As one of only two freshmen who landed a spot on my high school drum line in 2006, I always dreamed of being a captain in my senior year.
And that was pretty likely. With many drum lines there is a hierarchy; It mostly focuses on upper- and lowerclassmen, and it has a lot to do with the instruments themselves. At my school, the cymbals and bass drums are reserved for freshman and sophomore, and tenors are usually played by talented sophomores or juniors. The snare and quads are almost always played by the upperclassman — save for a few very talented individuals, many of whom I had the pleasure of playing alongside.
That’s just how it went. And like the movie “Drumline,” every freshman dreams of making snare their first year. But unlike “Drumline,” none of them ever do.
I started on the bass drum and played it for two years, moving to tenor my junior year and finally onto snare as a captain. In the early years, there was no doubt in my mind that I was going to play the snare. But looking back it’s one of my biggest regrets in my time as captain.
The year before I became captain, the drum line changed entirely — the captains introduced all new cadences and accompanying movements. It was an amazing, drastic transformation and probably one of the best things to ever happen to the line.
The only problem was that all of the snare parts I had previously been practicing had now been thrown out.
When my time came to be captain, I took on snare and learned the parts. And I wasn’t terrible, but I wasn’t a natural either. Because these new parts were so challenging, and because I was still learning them myself, I realize now that I didn’t give the rest of the line the proper care they needed to learn and grow, and that was my biggest mistake.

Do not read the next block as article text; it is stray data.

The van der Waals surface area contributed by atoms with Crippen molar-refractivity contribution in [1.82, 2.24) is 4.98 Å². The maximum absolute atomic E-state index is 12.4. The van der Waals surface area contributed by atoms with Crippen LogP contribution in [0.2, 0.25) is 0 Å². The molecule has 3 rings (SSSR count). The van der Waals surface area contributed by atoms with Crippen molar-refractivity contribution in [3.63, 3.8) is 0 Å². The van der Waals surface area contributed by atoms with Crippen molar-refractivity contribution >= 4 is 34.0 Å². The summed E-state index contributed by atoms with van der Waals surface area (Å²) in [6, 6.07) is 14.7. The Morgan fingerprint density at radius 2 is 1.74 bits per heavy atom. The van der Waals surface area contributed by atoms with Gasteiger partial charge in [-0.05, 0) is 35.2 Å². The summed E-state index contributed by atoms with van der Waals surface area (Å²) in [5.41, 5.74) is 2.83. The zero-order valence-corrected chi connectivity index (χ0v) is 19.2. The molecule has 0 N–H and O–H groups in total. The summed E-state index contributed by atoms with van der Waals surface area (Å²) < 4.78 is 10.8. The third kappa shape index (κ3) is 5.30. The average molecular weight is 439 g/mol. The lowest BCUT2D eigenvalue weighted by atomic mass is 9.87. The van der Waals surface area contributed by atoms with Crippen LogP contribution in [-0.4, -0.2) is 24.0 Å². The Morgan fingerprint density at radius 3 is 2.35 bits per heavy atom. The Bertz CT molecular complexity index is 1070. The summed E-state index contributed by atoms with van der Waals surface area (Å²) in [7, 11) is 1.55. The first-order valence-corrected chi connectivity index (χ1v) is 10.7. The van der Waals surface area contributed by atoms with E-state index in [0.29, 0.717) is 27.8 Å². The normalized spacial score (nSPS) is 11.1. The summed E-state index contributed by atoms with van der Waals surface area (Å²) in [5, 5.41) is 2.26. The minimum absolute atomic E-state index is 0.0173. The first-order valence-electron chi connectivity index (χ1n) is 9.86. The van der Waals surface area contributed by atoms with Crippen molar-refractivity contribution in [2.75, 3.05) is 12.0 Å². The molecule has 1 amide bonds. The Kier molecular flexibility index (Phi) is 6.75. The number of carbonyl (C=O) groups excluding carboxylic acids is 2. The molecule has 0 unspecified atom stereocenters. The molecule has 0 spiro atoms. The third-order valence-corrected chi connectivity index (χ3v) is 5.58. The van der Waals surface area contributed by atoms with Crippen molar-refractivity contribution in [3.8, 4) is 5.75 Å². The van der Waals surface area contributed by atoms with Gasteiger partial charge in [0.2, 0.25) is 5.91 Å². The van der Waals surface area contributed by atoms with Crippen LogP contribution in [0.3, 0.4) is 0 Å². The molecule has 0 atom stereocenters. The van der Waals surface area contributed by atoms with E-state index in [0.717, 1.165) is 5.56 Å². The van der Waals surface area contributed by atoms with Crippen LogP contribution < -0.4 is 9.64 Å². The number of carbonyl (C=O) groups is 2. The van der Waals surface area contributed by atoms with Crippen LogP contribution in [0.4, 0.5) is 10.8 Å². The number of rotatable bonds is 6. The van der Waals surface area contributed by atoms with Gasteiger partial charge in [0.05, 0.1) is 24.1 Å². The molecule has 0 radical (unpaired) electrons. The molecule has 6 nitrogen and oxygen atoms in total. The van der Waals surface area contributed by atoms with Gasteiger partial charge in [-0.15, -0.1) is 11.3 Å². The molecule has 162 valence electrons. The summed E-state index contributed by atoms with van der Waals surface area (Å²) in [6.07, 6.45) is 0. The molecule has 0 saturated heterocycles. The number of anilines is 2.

The rest of the line was also all learning new parts, and my biggest regret is that I moved to snare my senior year instead of staying on tenor where I would be able to teach more and listen better.
What I did was selfish, and I wouldn’t expect my high school self to do anything different. It was a high school mindset. Seniors played snare; Captains played snare. That was what we knew. But now I realize how much better the line would have been if I had stayed on tenor and led the line with everything I had. I would have excelled at being a true leader instead of only half leading while trying to learn new parts at the same time.
And that’s not something I realized while I was on the line. It took some time to see the error of my ways, but I’m a better person and leader for having had that experience.
The most important thing I’ve come to understand is that a leader can stay behind the scenes and still be wildly effective (in fact, that likely happens more than we realize). And leaders don’t necessarily need to follow how it’s been done in the past to get it done right. Because sometimes skewing from the norm is exactly what you need to make things work for everyone.